In the Journals

Higher risk for infection associated with previous non-arthroplasty related shoulder surgery

Patients who underwent primary shoulder arthroplasty experienced a significantly higher risk for infection if they had previously undergone non–arthroplasty-related surgery, according to results.

Researchers reviewed 4,577 patients treated with 2,890 total shoulder arthroplasties, 1,233 hemiarthroplasties and 454 reverse shoulder arthroplasties between 1970 and 2012, of whom 18% had undergone prior non-arthroplasty shoulder surgery on the operative side. They compared patients with and without previous surgery for postoperative prosthetic infection.

Results showed 1.49% of patients had a diagnosis of deep postoperative infection of the shoulder. Researchers noted 2.46% of patients who had undergone previous shoulder surgery developed a deep postoperative infection vs. 1.28% of patients who did not have previous shoulder surgery, a difference that was significant in both univariate and multivariate analyses. Results showed a significant association between older age and female sex with a lower risk for deep postoperative infection, while an increased risk for deep postoperative infection had a significant association with a higher number of previous surgeries. – by Casey Tingle

 

Disclosures: Werthel reports no relevant financial disclosures. Please see the full study for a list of all other authors’ relevant financial disclosures.

Patients who underwent primary shoulder arthroplasty experienced a significantly higher risk for infection if they had previously undergone non–arthroplasty-related surgery, according to results.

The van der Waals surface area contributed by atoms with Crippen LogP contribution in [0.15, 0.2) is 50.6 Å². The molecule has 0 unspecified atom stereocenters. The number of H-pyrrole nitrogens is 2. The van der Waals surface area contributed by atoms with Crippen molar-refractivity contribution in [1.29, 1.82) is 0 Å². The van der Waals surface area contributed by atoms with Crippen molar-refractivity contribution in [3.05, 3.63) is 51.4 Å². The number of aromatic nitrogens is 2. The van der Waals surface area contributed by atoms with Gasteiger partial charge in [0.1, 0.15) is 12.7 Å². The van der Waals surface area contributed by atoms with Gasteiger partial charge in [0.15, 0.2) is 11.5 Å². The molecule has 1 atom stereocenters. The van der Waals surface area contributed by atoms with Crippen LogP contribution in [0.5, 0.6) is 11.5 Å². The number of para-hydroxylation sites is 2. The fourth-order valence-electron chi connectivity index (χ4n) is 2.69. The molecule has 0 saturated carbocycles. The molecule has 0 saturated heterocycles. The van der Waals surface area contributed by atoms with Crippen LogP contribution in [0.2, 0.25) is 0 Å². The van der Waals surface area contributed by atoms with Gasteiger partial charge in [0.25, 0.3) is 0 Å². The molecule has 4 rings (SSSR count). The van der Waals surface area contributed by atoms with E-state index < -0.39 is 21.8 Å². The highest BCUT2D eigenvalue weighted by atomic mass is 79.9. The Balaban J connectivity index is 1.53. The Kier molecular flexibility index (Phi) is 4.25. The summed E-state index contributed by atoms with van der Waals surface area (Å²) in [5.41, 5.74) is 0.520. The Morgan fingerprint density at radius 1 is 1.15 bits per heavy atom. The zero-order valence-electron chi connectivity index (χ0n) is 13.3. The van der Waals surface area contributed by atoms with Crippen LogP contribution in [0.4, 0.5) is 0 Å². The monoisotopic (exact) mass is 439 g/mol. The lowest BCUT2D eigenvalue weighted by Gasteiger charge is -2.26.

Researchers reviewed 4,577 patients treated with 2,890 total shoulder arthroplasties, 1,233 hemiarthroplasties and 454 reverse shoulder arthroplasties between 1970 and 2012, of whom 18% had undergone prior non-arthroplasty shoulder surgery on the operative side. They compared patients with and without previous surgery for postoperative prosthetic infection.

Results showed 1.49% of patients had a diagnosis of deep postoperative infection of the shoulder. Researchers noted 2.46% of patients who had undergone previous shoulder surgery developed a deep postoperative infection vs. 1.28% of patients who did not have previous shoulder surgery, a difference that was significant in both univariate and multivariate analyses. Results showed a significant association between older age and female sex with a lower risk for deep postoperative infection, while an increased risk for deep postoperative infection had a significant association with a higher number of previous surgeries. – by Casey Tingle

 

Disclosures: Werthel reports no relevant financial disclosures. Please see the full study for a list of all other authors’ relevant financial disclosures.